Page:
Veterinary Internship at Friendship Hospital
In many industries, the title “intern” attaches to an individual who is spending a limited time in a professional setting but has not completed professional training and may, in fact, just be exploring a profession to find out if it is a good “fit” for him or her. This is true in the fields of law and architecture and finance, among others. This is not true, however, in veterinary medicine.
In the field of veterinary medicine, the title “intern” or “Rotating Doctor” is only applied to a graduate veterinarian who has elected to pursue advanced postgraduate clinical training. This is commonly the case in human medicine where internships are required for licensure. In veterinary medicine, however, there is no such requirement and only about 25% of graduate veterinarians are motivated to seek an internship.
A person becomes a veterinarian on the day of graduation from veterinary college. On that day, she has earned a doctorate degree, thus meriting the title, “doctor.” As in human medicine, the degree is generally conferred after four years of undergraduate study and four years of professional school. Upon graduation and the successful completion of a National Board Examination, the veterinarian is eligible for licensure in any state in the nation. No additional training is required. The majority of graduating veterinarians begin practicing days or weeks after leaving school. Some work with associates and some may work by themselves as solo practitioners.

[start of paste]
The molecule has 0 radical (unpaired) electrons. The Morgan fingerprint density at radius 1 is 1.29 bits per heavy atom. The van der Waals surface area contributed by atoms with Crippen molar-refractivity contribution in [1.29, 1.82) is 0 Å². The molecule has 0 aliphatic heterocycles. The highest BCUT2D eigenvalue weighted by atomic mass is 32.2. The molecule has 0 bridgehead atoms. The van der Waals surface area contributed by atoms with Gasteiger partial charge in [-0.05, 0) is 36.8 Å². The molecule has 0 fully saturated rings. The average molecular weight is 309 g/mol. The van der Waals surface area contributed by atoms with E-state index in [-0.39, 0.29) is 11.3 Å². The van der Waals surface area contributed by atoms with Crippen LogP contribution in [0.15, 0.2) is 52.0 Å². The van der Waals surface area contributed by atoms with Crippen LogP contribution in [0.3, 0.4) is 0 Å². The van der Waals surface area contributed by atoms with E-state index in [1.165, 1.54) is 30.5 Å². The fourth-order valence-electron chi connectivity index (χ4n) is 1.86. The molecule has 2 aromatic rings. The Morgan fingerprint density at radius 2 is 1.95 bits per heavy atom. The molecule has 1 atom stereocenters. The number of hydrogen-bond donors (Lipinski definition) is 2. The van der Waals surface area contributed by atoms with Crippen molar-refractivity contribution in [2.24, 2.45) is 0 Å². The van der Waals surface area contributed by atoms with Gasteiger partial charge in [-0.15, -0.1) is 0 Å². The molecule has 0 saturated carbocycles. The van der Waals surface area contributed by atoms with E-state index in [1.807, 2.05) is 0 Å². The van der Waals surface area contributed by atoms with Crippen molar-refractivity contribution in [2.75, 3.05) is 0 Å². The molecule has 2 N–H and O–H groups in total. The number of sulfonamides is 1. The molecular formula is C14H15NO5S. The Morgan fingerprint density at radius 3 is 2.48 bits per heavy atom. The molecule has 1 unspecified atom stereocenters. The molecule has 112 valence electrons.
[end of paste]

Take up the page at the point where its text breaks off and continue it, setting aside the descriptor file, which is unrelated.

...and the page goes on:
Those electing to pursue more training do so completely voluntarily. These are generally the most highly motivated and successful of the graduating class. In return for the advanced clinical training they receive, interns may work long hours and receive lower compensation than those classmates who do not do internships. Internships are highly competitive. At Friendship, we receive more than 70 applicants for our twelve Rotating Doctor positions. Only university teaching hospitals or high-caseload private practices with specialists are able to offer internships attractive to new graduates.
At Friendship, our Rotating Doctors spend several weeks concentrating in each of our areas of specialty. They are required to attend teaching sessions and seminars, present research or scientific lectures, participate in professional journal reviews, as well as see patients as an integrated member of the hospital team. Our program is a hospital asset of which we are very proud. Very few private animal hospitals are qualified to offer internships. Ours is not only qualified but, in large part because of our commitment to excellence, is recognized as one of the very best in the country.
Internships (human and veterinary) generally begin in June. Each June, Friendship welcomes a new group of Rotating Doctors. They come from varied backgrounds and have graduated from some of the finest veterinary colleges in the country. They are highly motivated, ambitious, and committed to the care of your companions. They have gone through a highly competitive selection process and are willing to put in long hours in order to be here at Friendship.
Now that you know how well trained, talented, and dedicated our Rotating Doctors are, we hope that you will welcome them. You should have confidence in the care they provide your pets knowing that they are some of the finest graduate veterinarians in the country.